Strategy Or Execution, What Delivers The Best Maintenance Outcomes For Miners?

Mar 14, 2018 5:48:36 PM

Over many years, Bluefield Asset Management Specialists (Bluefield), have reviewed the maintenance strategies and practices of many of the world’s mining and contract mining companies and found competing interests between having a great maintenance strategy and executing the maintenance well.

From our experience in the industry, over the past 10 years we have noticed an increased focus on maintenance strategies, sometimes at the expense of executing the maintenance work correctly.

During our site evaluations we have covered more than 1,100 large pieces of mining equipment including draglines, large shovels & diggers, haul trucks, and fixed plant. The companies ranged in size from small contract miners through to some of the world's largest mining operations.


The key driver to better maintenance outcomes

Bluefield found that the primary driver for improving the reliability of mining equipment and reducing the cost of maintenance is to execute the maintenance work completely and accurately. Bluefield found that while good maintenance strategies do assist and are important, they only deliver value if they are executed with ownership and the defects captured through PM inspections and condition monitoring are resolved adequately. It does not matter how good the strategy is, if it is not executed adequately it will not make any difference.


A Common Example: Great Strategy and Poor Execution

A mining operation had well-documented equipment maintenance strategies and condition monitoring programs. One of the condition monitoring reports illustrated that a component was defective (starting to reach clearly documented wear limits) and in need of replacement. No subsequent work order was created to replace the component and it subsequently caused additional damage, cost and increased downtime (Line boring and more component replacement).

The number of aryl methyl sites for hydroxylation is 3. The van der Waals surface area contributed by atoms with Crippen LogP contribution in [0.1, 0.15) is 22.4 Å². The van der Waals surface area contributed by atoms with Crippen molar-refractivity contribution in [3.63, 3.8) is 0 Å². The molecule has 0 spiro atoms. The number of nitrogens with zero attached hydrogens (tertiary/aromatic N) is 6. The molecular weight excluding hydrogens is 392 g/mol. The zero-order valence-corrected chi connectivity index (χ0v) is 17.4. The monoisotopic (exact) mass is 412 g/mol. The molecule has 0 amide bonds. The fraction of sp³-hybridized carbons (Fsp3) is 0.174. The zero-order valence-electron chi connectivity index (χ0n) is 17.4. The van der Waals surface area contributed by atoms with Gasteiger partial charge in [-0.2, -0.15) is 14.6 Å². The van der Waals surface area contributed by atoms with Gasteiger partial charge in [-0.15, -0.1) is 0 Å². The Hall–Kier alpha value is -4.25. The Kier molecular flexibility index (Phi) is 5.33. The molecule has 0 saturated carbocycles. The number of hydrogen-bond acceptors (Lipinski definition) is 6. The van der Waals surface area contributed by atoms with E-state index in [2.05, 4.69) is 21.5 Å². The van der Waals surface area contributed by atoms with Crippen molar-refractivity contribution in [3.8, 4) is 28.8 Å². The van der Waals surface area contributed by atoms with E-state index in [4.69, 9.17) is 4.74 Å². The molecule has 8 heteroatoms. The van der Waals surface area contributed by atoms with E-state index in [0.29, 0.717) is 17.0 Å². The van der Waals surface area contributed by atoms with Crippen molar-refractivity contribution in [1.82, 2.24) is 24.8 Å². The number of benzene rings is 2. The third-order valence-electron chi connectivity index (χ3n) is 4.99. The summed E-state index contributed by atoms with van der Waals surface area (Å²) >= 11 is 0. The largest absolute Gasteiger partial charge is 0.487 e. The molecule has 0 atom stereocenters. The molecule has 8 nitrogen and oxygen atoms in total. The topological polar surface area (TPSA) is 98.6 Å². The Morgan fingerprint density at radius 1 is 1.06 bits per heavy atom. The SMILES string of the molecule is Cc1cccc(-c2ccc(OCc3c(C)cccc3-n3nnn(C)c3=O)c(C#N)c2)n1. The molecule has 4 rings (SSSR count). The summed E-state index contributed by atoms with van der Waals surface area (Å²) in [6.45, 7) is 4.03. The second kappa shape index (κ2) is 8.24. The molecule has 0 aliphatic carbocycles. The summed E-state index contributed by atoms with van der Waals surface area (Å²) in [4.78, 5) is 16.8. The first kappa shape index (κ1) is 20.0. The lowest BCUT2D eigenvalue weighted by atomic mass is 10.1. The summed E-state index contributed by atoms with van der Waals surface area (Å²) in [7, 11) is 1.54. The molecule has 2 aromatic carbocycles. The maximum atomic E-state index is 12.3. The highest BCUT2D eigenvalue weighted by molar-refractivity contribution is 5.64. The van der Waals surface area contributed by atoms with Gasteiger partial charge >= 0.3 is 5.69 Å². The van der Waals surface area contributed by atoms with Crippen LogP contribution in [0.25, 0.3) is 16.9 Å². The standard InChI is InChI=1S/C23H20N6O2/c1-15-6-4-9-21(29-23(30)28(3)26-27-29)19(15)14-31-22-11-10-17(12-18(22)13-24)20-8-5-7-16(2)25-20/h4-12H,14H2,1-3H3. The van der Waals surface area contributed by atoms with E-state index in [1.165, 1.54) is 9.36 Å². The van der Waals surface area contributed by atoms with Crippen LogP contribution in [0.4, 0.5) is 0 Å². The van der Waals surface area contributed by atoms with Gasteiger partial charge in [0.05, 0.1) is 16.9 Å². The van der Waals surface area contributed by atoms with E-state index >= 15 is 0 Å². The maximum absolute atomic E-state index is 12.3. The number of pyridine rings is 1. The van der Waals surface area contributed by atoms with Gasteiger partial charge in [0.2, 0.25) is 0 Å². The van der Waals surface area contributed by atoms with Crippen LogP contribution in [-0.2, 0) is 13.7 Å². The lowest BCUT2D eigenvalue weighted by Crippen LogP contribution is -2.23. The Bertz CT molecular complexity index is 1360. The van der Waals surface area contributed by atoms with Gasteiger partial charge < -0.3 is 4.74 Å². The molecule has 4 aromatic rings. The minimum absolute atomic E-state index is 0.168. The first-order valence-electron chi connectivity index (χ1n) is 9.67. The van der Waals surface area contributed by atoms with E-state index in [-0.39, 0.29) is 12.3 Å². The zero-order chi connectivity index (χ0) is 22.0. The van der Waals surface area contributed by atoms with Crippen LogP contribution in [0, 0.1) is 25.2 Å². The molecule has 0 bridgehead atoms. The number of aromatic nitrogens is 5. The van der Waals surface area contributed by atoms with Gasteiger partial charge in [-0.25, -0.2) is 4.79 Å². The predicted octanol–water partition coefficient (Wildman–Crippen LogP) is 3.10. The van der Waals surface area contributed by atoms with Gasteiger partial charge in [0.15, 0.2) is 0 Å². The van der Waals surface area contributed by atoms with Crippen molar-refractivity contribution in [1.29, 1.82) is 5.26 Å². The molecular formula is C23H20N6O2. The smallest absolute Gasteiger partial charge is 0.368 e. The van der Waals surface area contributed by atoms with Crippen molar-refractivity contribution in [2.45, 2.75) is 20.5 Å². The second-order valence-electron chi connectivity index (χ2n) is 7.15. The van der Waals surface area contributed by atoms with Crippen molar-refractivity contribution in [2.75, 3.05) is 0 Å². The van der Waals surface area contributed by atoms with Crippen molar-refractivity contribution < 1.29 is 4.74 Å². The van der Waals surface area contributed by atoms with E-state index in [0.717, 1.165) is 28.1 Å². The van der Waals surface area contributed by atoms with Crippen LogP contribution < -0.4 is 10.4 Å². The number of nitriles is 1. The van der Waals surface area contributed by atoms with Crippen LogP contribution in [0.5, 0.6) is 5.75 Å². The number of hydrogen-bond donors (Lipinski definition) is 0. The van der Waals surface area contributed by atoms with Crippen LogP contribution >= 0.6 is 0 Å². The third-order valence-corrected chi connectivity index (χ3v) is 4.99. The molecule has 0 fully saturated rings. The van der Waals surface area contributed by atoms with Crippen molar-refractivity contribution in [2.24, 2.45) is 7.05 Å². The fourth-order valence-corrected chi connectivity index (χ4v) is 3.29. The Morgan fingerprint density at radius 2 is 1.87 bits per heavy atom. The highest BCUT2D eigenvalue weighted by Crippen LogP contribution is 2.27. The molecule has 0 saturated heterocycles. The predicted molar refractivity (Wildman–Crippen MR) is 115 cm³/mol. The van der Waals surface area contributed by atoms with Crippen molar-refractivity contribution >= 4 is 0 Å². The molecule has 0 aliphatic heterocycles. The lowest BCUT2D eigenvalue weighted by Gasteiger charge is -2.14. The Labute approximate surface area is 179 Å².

Conclusion: Execute the maintenance well first

Unfortunately, Bluefield has found that the example above is far too common and in many cases has serious safety consequences as well. There are many maintenance reports that are not acted upon causing maintenance costs to multiply and reliability rates to fall. Additionally, this drives the reduction of defect reporting because the technicians realise that no action is being taken.

If mining operators and contract miners are looking for quick ways to reduce their maintenance costs and increase their reliability, Bluefield recommends that the companies ensure that their maintenance work is executed correctly before maintenance strategies are sought to be improved or at least do both concurrently.

About the “Bluefield Transformation Process”:

The process that we have developed for identifying these problems enables companies to transform and implement these basics is called our "Bluefield Transformation Process". The process starts with an evaluation and then the provision of support as required to ensure the necessary changes are implemented. We are happy to share this process with the maintenance community so please contact us if you want information on how it has been implemented. Some further insights are provided in this article here.